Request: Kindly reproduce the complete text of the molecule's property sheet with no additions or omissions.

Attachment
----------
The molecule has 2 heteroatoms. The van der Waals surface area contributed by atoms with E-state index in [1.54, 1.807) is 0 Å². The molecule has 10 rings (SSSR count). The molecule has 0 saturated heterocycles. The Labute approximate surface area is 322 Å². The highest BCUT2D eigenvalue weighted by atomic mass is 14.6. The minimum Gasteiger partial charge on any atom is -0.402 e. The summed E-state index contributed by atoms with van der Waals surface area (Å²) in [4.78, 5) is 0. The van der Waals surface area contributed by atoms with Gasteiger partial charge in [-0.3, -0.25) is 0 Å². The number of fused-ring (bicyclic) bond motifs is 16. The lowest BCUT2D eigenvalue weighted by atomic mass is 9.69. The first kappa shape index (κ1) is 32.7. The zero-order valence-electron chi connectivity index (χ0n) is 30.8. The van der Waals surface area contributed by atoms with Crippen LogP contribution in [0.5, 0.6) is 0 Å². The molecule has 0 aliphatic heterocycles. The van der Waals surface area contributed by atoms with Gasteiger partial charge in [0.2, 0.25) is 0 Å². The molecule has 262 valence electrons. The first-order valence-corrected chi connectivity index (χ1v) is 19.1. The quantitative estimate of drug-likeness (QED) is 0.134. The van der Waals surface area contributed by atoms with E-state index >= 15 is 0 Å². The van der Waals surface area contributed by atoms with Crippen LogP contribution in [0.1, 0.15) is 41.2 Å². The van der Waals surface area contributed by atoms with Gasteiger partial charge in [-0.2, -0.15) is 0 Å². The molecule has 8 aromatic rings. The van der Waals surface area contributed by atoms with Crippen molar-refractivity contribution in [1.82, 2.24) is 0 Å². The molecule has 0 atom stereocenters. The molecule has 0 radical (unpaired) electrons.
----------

The molecule has 2 heteroatoms. The van der Waals surface area contributed by atoms with E-state index in [1.54, 1.807) is 0 Å². The molecule has 10 rings (SSSR count). The molecule has 0 saturated heterocycles. The Labute approximate surface area is 322 Å². The highest BCUT2D eigenvalue weighted by atomic mass is 14.6. The minimum Gasteiger partial charge on any atom is -0.402 e. The summed E-state index contributed by atoms with van der Waals surface area (Å²) in [4.78, 5) is 0. The van der Waals surface area contributed by atoms with Gasteiger partial charge in [-0.3, -0.25) is 0 Å². The number of fused-ring (bicyclic) bond motifs is 16. The lowest BCUT2D eigenvalue weighted by atomic mass is 9.69. The first kappa shape index (κ1) is 32.7. The zero-order valence-electron chi connectivity index (χ0n) is 30.8. The van der Waals surface area contributed by atoms with Crippen LogP contribution in [0.5, 0.6) is 0 Å². The molecule has 0 aliphatic heterocycles. The van der Waals surface area contributed by atoms with Gasteiger partial charge in [0.2, 0.25) is 0 Å². The molecule has 262 valence electrons. The first-order valence-corrected chi connectivity index (χ1v) is 19.1. The quantitative estimate of drug-likeness (QED) is 0.134. The van der Waals surface area contributed by atoms with E-state index >= 15 is 0 Å². The van der Waals surface area contributed by atoms with Crippen LogP contribution in [0.1, 0.15) is 41.2 Å². The van der Waals surface area contributed by atoms with Gasteiger partial charge in [-0.2, -0.15) is 0 Å². The molecule has 8 aromatic rings. The van der Waals surface area contributed by atoms with Crippen molar-refractivity contribution in [1.82, 2.24) is 0 Å². The molecule has 0 atom stereocenters. The molecule has 0 radical (unpaired) electrons.